Daniel ~ 5th February, 2012 09:51 PM

Years ago I WORSHIPPED Soyo motherboards, then I got hit with three bad ones in a row, then they went tits it goes...":O}

cloasters 6th February, 2012 11:27 PM

I liked Soyo's too, until the scorch marks started showing up under the power caps on two boards. I've never had a bad Asus, but others sure have. I dunno, is there a gold standard anything these days, other than gold?

Redroar 7th February, 2012 07:39 AM

Well, at least Asus can make a board. Running fine now. I'll report back in a few days when I've run it through some tests...

Oh, and in regards to Soyo, I only recall one experience. It was before I was building computers, and my older brother was building his 2nd computer (actually for our mother). It was a Pentium 4 of some sort, I don't remember what all the specs were. What I DO remember is that the mobo was a Soyo, and the first one had only one working memory slot. The second one never booted. The third one finally, finally worked...and then after a month the northbridge fan died. Soyo number four was A-OK, for the long term. I think it ran for 4 years, and was retired not because it stopped working but because we upgraded and didn't have a case to put it in. Actually, it may still be at home in a box somewhere.

danrok 7th February, 2012 05:00 PM

All brands produce dud boards now, and then.

booman 9th February, 2012 12:58 AM

So how is that ASUS board doing? any symptoms like the other two?
I didn't read anything about swapping power supplies....
That really sounds like a Power Supply issue to me... specially since two different motherboards have the same symptoms.
I was going to suspect electrostatic-discharge, but I don't think two different motherboards would have the exact same symptoms.
Keep us updated

danrok 9th February, 2012 02:43 AM

It is possible the board, or its BIOS is duff, and designed that way. Some compatibility issue with the components used.

Redroar 9th February, 2012 02:09 PM


Originally Posted by booman
I didn't read anything about swapping power supplies....
That really sounds like a Power Supply issue to me... specially since two different motherboards have the same symptoms.


Originally Posted by Redroar
So I RMA the mobo, and for peace of mind get a new 700w OCZ ModXStream so that if it WAS the PSU, I don't have to worry about it cooking another board.

I agree that it seemed like a PSU issue, and I did replace the PSU. It has been running like a champ on the Asus, and I even started poking at an overclock once it seemed nice and stable. I've got the 955 at 3.8Ghz with a slight undervolt, when I went above 3.8 it started asking for a lot more voltage, and for this machine I'd rather have longevity than an extra couple of percent of performance. 12hr Prime95 stable, never went above 48 C.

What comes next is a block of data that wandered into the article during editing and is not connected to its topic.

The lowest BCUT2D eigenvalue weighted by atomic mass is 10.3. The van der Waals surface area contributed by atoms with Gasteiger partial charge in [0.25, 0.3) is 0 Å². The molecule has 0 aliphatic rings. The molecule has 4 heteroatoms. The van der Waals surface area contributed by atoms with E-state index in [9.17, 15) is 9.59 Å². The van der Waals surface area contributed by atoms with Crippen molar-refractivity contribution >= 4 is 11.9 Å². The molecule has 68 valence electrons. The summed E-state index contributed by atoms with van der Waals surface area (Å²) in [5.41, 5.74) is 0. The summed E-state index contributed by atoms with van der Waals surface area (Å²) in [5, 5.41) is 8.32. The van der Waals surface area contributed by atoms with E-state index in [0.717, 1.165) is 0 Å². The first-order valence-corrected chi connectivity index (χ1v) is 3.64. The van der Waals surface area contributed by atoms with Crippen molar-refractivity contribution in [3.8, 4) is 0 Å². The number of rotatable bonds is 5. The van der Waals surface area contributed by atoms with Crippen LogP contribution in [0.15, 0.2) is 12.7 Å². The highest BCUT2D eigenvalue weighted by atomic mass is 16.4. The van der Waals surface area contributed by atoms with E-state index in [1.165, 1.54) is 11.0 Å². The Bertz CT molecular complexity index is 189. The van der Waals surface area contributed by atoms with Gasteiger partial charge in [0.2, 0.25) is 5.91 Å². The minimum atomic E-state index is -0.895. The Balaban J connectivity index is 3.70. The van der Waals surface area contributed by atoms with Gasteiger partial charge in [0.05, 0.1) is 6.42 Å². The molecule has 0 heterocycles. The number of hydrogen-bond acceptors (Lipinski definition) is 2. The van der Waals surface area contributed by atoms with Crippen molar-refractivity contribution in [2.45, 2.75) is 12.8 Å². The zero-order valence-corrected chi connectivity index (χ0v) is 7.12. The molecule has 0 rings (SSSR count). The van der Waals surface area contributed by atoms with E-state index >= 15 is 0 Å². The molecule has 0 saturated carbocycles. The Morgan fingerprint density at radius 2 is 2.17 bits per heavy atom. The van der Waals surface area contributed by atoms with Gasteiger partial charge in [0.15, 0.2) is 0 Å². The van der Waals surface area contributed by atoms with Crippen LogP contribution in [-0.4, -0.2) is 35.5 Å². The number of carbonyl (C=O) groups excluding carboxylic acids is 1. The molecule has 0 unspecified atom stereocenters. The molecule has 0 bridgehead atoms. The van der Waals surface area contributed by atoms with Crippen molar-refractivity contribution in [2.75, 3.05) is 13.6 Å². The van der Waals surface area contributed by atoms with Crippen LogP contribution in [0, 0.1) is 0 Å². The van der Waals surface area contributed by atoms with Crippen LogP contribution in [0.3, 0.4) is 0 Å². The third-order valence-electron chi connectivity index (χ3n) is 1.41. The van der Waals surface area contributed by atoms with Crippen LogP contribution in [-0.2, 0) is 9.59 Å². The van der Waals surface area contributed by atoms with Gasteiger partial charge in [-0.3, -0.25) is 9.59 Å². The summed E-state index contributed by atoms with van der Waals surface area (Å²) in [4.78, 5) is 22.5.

If it's compatibility then I wouldn't think it would keep doing it even once I had stripped the components down to bare minimum, and tried two different sets of RAM in various configurations.

That is, unless it was some sort of compatibility issue that permanently bricked the mobo, which is pretty nasty. It was really weird that I got the exact same behavior from both. Could also be a bad batch that came out of the factory perhaps.

cloasters 10th February, 2012 12:35 AM

The days of troubleshooting all the way down to the component.. holy crud, that was a LONG time ago. Before the time of multi-layered boards, when a transistor had three legs to stand on and vacuum tubes could be tiny--and all over the place. Yeah, call me gramps.

robbie 10th February, 2012 07:11 PM

I use to love ECS boards, the ones I had were cheap and ran forever. No prob's at all with them. Hell I still have one or two of them sitting in the garage.

Best of luck. One thing, try a new monitor with a new cord. Just for giggles.
BlackBerry8330m/ Profile/MIDP-2.0 Configuration/CLDC-1.1 VendorID/104

booman 10th February, 2012 09:38 PM

I have one ECS board and it worked fine for years. It was actually my second motherboard.
I retired it last year for a newer one.
But if I'm going to build a new machine, I always look to ASUS first.

cloasters 10th February, 2012 10:36 PM

Asus(how do you pronounce it, Ah-soos, A-sus?) have always been good to me, they've been my first choice for years but a good friend hates 'em with a passion. The one Asrock(Asus's budget line) that I built for a friend ran great for years. Don't remember when ECS's became bad, but I know they did.